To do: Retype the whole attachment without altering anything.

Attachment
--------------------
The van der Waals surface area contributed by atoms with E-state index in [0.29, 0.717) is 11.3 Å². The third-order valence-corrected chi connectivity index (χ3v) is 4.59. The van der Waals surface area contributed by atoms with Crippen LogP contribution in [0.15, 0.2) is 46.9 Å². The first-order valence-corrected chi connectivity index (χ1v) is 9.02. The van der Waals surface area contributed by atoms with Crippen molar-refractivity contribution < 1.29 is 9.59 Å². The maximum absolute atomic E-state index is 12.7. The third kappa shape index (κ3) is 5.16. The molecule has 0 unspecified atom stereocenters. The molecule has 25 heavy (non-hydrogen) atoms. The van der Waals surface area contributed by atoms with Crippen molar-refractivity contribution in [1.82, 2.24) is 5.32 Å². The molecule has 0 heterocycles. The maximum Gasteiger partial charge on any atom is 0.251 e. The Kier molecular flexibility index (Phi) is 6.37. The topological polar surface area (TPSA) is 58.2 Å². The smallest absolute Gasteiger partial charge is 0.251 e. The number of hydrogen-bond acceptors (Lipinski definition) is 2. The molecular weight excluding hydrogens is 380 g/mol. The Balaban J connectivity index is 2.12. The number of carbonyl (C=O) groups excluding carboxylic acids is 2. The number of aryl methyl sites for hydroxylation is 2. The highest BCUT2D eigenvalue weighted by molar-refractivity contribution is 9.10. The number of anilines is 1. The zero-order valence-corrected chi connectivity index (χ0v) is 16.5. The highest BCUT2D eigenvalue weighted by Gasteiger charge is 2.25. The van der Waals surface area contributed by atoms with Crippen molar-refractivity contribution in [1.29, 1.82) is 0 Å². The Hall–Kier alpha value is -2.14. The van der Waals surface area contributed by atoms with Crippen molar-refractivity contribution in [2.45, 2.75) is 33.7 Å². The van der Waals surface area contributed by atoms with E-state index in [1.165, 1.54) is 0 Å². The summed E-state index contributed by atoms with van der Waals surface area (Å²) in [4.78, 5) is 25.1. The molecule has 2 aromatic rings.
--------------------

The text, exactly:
The van der Waals surface area contributed by atoms with E-state index in [0.29, 0.717) is 11.3 Å². The third-order valence-corrected chi connectivity index (χ3v) is 4.59. The van der Waals surface area contributed by atoms with Crippen LogP contribution in [0.15, 0.2) is 46.9 Å². The first-order valence-corrected chi connectivity index (χ1v) is 9.02. The van der Waals surface area contributed by atoms with Crippen molar-refractivity contribution < 1.29 is 9.59 Å². The maximum absolute atomic E-state index is 12.7. The third kappa shape index (κ3) is 5.16. The molecule has 0 unspecified atom stereocenters. The molecule has 25 heavy (non-hydrogen) atoms. The van der Waals surface area contributed by atoms with Crippen molar-refractivity contribution in [1.82, 2.24) is 5.32 Å². The molecule has 0 heterocycles. The maximum Gasteiger partial charge on any atom is 0.251 e. The Kier molecular flexibility index (Phi) is 6.37. The topological polar surface area (TPSA) is 58.2 Å². The smallest absolute Gasteiger partial charge is 0.251 e. The number of hydrogen-bond acceptors (Lipinski definition) is 2. The molecular weight excluding hydrogens is 380 g/mol. The Balaban J connectivity index is 2.12. The number of carbonyl (C=O) groups excluding carboxylic acids is 2. The number of aryl methyl sites for hydroxylation is 2. The highest BCUT2D eigenvalue weighted by molar-refractivity contribution is 9.10. The number of anilines is 1. The zero-order valence-corrected chi connectivity index (χ0v) is 16.5. The highest BCUT2D eigenvalue weighted by Gasteiger charge is 2.25. The van der Waals surface area contributed by atoms with Crippen molar-refractivity contribution in [1.29, 1.82) is 0 Å². The Hall–Kier alpha value is -2.14. The van der Waals surface area contributed by atoms with Crippen molar-refractivity contribution in [2.45, 2.75) is 33.7 Å². The van der Waals surface area contributed by atoms with E-state index in [1.165, 1.54) is 0 Å². The summed E-state index contributed by atoms with van der Waals surface area (Å²) in [4.78, 5) is 25.1. The molecule has 2 aromatic rings.